With Noises Off, he had a big hit. With Look Look, he had a big flop. Will his latest comedy, Alarms and Excursions, follow Noises Off and run in the West End for four years? Or will it follow Look Look and close after four weeks? When I saw Frayn in Malvern, where Alarms and Excursions was on tour two weeks before its West End opening, he appeared relaxed. "You get an idea from the first audience," he says, "of how a thing is going to go."
At the first preview at Guildford, bits of scenery came on in the wrong order and an actor was left on-stage speechless. But it was "enormously encouraging": the audience were with it. "I remember with Look Look, everyone in the rehearsals thought it was wonderful. Michael Codron came to the last run-through in the rehearsal room and I said 'What notes have you got?' - he always has lots of scratchy notes - and he said 'None, marvellous, absolutely wonderful'. And we got in front of the first preview audience at the Aldwych and we all knew it was dead. There was no way we were ever going to breathe life into this corpse."
Alarms and Excursions comprises eight sketches: Frayn wrote them over 18 months while waiting for the Cottesloe to come free for his last play, Copenhagen. He wrote lots of short plays, "a dozen, or 15", as he puts it, absent-mindedly, and gave them to director Michael Blakemore and producer Michael Codron. They picked ones that could be done by the same cast: Felicity Kendal, Nicky Henson, Josie Lawrence and Robert Bathurst. "Normally during rehearsals, when you do a comedy," says Nicky Henson, who was in Noises Off, "the stage management laugh, and when they come in, they laugh, and then they stop laughing, because they've heard the gag. With this, we didn't get a single laugh. Because this isn't funny until you're completely on top of it. Then it's funny."
After our interview, Frayn is giving the cast more rewrites. "It's very difficult, until you see the thing actually performed before an audience, particularly comedy, to know how it's going to work. We've had to do a bit of fiddling with the setting up of all of them. Trying to make everything clearer. Laughs are a good indicator as to whether people understand."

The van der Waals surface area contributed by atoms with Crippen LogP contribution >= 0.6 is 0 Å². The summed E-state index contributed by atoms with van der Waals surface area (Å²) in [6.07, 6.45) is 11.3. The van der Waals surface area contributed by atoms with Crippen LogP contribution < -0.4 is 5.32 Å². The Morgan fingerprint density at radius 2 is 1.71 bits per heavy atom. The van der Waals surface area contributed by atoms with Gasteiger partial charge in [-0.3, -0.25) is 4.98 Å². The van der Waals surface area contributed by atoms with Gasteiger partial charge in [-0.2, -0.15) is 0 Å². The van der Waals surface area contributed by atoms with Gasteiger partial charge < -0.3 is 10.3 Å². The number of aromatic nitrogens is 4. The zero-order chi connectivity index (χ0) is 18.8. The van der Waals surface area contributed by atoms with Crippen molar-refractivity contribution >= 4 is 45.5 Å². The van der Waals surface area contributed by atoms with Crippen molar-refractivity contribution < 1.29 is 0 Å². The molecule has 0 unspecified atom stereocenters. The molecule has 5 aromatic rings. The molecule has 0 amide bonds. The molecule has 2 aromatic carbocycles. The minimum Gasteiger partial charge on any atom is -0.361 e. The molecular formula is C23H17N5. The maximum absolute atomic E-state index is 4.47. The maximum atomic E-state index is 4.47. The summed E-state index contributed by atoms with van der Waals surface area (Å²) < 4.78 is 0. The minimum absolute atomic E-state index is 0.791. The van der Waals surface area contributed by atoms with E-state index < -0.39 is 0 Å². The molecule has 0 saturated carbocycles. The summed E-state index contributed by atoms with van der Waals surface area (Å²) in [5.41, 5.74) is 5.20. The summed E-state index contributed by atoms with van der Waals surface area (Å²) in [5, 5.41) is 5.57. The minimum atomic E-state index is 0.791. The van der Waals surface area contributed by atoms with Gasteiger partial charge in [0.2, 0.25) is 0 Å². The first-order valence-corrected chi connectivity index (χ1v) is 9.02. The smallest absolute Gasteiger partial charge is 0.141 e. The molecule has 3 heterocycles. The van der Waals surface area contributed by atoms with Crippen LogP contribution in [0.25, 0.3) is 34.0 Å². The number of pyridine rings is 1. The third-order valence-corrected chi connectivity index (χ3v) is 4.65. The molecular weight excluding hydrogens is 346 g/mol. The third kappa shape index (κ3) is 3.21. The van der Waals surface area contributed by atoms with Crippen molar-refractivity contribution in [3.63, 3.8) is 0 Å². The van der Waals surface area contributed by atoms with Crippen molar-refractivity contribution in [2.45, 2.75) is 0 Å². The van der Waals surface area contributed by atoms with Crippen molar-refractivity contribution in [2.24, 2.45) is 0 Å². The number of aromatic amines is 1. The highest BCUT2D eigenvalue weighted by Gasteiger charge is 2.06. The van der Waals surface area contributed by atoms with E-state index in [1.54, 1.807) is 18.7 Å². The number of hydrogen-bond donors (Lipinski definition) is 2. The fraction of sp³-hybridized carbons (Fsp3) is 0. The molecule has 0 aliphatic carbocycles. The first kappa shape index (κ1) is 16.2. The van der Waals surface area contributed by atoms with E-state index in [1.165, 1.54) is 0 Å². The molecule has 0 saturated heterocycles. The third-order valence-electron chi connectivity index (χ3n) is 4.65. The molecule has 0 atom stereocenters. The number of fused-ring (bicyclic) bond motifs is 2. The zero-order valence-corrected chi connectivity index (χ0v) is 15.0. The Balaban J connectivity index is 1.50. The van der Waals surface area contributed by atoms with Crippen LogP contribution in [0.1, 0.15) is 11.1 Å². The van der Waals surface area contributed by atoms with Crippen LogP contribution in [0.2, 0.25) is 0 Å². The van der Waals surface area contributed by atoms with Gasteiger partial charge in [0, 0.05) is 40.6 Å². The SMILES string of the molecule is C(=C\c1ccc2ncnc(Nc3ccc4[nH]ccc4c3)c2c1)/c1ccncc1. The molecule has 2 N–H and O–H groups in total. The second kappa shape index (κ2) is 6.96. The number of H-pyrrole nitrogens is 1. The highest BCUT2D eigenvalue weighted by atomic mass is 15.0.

What's also difficult is that the audiences keep changing. After Guildford, where Alarms and Excursions sold out, the show went to Newcastle and ran into the north-south divide. "They didn't come," says Henson. Up there, Felicity Kendal in a Michael Frayn doesn't shift tickets. When the tour moved to Bath, it sold out. The cast were very optimistic. I heard the show was going to be a hit.
With Copenhagen, which opened at the National in May, Frayn had already written the best play this year. You could see that only a man with the technical skills to write a first-rate farce could handle the complexities of Copenhagen. But there's a deeper connection between the man who writes farce and the men who are nuclear physicists. The play examines the mystery of why the German nuclear physicist Werner Heisenberg went to visit his Danish counterpart Niels Bohr in 1941. "Really what Copenhagen is about is what Look Look is about. It's about audiences. It's why [in Copenhagen] we have the audience right around the stage. To know what you're thinking yourself, you need a reaction from other people. That's why, in the end, Heisenberg goes to Copenhagen. To have an audience."
By the end of six weeks' rehearsal at the National, the actors were saying that what they needed now was an audience. They needed to find out what it was they were doing. "That's just what the play's about!" said Frayn. "Heisenberg was seeking an informed, sympathetic audience, for whom he had done plays before, as it were. To try out this play."
Two weeks later, Frayn is trying out his play. He stands in the foyer of the Gielgud, Shaftesbury Avenue. It's packed. There's Lionel Blair, there's Christopher Biggins, and there's Dot Cotton from EastEnders. There, collecting his ticket, near a portrait of Sir John Gielgud, is The Late Show's Tom Paulin, one of the 50 critics, editors and diarists to get invitations for two for the first night. Is this the informed, sympathetic audience for whom Frayn has done plays before?
Nicky Henson remembers that the previews of Noises Off were "the most extraordinary nights, because people didn't know what it was about". The cast bored holes in the flats at the back of the stage to watch the audience. The curtain would go up. "There would be this terrible sense of disappointment when they saw the set and when they saw this terrible acting." When Paul Eddington delivered his first line from the back of the stalls and the audience realised it was a play within a play, "there was a huge laugh of relief".